17 August 2021

Phoenix on the slow and treacherous path of ESG integration

Phoenix Group's chief investment officer Michael Eakins details the UK insurer's steps to integrate environmental, social and governance (ESG) considerations in the investment decisions. Interview by Vincent Huck

In July 2020, Phoenix, Standard Life and Reassure came together under the Phoenix Group banner. All three were working to varying degrees on integrating environmental, social and governance (ESG) considerations into their business operations, but alignment across the group was needed, according to chief investment officer Michael Eakins.

This led to the creation of a chief sustainability officer role, filled by James Wilde, and a position for the head of responsible investment, taken up by Sindhu Krishna. Phoenix then signed up to a number of industry initiatives such as the Climate Action 100+ and the Nez-Zero Asset Owner Alliance.

Central to the different commitments announced by the group in the past year has been the goal to reach net-zero carbon emissions by 2050, Eakins says."One of the areas that really highlights how serious we take [sustainability], is we created a dedicated sustainability committee that sits at a group level and sits alongside our group risk committee, group nominations committee, remuneration committee and our audit committee," he says.

Testing a decarbonized portfolio

Phoenix is currently running a pilot impact study analysis on what would happen to various of its portfolios if it were to decarbonize them, the results of which Eakins says will be published later this year.

"You cannot apply sustainability as a generic aspiration across all of your asset classes, because it means different things in different asset classes," he says. "For example, monitoring and measuring sustainability in public assets - like corporate bonds and equities - is reasonably straightforward because there's a wealth of information out there that's available. When you move into private market assets, like private debt for example, private equity, infrastructure, venture capital, and so on, it's less comparable."Michael Eakins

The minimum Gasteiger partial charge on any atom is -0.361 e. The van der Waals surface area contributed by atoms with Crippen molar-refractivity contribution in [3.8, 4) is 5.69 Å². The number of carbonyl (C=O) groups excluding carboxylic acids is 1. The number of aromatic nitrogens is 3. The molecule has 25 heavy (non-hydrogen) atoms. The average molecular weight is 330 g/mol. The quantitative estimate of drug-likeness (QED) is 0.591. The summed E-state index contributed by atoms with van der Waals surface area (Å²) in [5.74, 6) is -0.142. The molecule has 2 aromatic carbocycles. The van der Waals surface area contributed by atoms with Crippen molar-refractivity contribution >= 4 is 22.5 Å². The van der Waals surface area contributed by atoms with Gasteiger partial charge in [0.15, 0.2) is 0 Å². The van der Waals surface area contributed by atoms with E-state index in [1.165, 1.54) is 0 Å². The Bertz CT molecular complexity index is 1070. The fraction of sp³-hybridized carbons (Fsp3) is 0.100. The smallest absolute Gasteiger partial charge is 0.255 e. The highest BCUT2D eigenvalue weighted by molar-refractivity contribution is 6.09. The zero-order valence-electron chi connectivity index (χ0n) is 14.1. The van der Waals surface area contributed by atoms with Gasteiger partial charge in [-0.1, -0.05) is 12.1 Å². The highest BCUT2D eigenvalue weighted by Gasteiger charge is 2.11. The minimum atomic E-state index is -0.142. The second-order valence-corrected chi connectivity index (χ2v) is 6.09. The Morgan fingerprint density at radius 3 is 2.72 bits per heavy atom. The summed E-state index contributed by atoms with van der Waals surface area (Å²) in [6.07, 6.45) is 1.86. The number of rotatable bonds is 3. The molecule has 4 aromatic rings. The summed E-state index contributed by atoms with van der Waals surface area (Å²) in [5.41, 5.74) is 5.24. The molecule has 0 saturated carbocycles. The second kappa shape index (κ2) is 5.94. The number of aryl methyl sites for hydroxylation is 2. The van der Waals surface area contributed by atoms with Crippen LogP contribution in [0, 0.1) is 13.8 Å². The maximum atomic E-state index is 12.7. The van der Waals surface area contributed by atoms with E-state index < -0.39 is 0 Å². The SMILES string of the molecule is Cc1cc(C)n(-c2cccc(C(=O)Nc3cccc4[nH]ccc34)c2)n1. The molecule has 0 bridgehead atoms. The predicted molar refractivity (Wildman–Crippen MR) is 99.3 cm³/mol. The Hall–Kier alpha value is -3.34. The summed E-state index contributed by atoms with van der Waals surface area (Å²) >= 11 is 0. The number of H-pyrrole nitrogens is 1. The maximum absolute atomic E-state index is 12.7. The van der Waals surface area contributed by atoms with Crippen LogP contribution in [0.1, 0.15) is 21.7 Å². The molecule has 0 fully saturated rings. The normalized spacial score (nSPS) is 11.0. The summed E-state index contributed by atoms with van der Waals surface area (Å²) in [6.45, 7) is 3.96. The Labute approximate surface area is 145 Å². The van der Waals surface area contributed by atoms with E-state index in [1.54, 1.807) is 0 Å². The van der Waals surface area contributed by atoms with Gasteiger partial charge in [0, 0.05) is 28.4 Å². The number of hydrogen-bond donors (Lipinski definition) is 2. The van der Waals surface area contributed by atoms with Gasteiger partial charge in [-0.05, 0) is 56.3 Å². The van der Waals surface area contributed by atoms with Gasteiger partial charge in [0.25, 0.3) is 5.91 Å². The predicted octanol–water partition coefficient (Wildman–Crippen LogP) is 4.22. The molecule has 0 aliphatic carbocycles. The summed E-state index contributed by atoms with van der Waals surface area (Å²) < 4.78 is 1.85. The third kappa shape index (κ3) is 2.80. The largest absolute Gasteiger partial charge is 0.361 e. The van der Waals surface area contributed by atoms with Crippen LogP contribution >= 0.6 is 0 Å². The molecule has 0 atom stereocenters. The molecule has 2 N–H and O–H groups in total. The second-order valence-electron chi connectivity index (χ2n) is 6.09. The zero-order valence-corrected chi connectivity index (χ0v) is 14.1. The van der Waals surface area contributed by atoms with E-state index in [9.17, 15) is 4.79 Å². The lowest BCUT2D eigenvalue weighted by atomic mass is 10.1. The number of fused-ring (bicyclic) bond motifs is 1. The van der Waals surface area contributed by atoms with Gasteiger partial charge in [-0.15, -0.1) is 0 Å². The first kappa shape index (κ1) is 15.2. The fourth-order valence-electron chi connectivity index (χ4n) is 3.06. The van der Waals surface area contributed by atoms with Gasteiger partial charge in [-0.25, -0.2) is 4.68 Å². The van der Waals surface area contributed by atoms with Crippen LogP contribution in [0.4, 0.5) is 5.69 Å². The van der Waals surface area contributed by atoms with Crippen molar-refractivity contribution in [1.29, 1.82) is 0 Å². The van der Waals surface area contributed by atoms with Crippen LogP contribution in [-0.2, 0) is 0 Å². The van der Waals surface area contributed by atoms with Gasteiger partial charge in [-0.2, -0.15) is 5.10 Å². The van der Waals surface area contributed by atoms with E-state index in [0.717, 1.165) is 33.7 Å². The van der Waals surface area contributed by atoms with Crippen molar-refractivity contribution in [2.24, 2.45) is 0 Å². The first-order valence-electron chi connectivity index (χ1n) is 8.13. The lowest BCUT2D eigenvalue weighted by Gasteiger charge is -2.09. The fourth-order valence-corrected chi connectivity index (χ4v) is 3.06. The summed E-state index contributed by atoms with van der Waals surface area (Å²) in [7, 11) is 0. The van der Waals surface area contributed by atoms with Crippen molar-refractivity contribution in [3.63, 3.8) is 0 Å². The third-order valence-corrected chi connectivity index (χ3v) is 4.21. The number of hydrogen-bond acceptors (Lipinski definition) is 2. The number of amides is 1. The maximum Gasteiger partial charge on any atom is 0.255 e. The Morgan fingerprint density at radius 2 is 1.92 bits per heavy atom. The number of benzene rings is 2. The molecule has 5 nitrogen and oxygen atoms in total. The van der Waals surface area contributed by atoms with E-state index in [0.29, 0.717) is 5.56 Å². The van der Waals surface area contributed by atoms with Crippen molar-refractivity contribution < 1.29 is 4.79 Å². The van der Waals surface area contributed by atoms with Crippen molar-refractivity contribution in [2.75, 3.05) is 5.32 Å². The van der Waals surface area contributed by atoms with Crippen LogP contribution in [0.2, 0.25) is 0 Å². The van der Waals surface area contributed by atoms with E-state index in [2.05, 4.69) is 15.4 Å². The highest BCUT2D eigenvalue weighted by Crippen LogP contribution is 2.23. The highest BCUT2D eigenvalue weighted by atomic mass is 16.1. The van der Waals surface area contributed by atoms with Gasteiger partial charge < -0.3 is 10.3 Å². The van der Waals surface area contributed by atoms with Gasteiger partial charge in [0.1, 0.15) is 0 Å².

One needs therefore to build up one's own capability, to have sustainability ratings, which is what Phoenix is currently working on for each of the asset classes it is investing in.

There is no two ways to go about it - it's about having a dedicated in-house team and to look at assets on a case-by-case basis. Eakins takes the example of Phoenix's investments in a renewable energy company building a new hydro plant in Scotland.

"How do we get comfortable that the materials they're using are not going to have an environmental issue in 20 or 30 years' time?," he asks. "We'd engage with the company, and really dig into the detail of what they are building, how are they going to build it, how are they going to ensure that they're not going to disrupt local wildlife's local ecosystems and leave an adverse economic footprint in the future."

Although the credit analysis and the ESG analysis are performed separately, Eakins argues that they are linked and, in some cases, can merge into a single investment decision.

And here, he uses the example of Phoenix's decision to not invest in a global building supplier that was producing materials that had been used in the cladding of the Grenfell Tower. The west London tower burnt down in 2017 killing 72 people, in a blaze found to have been fuelled by combustible exterior cladding.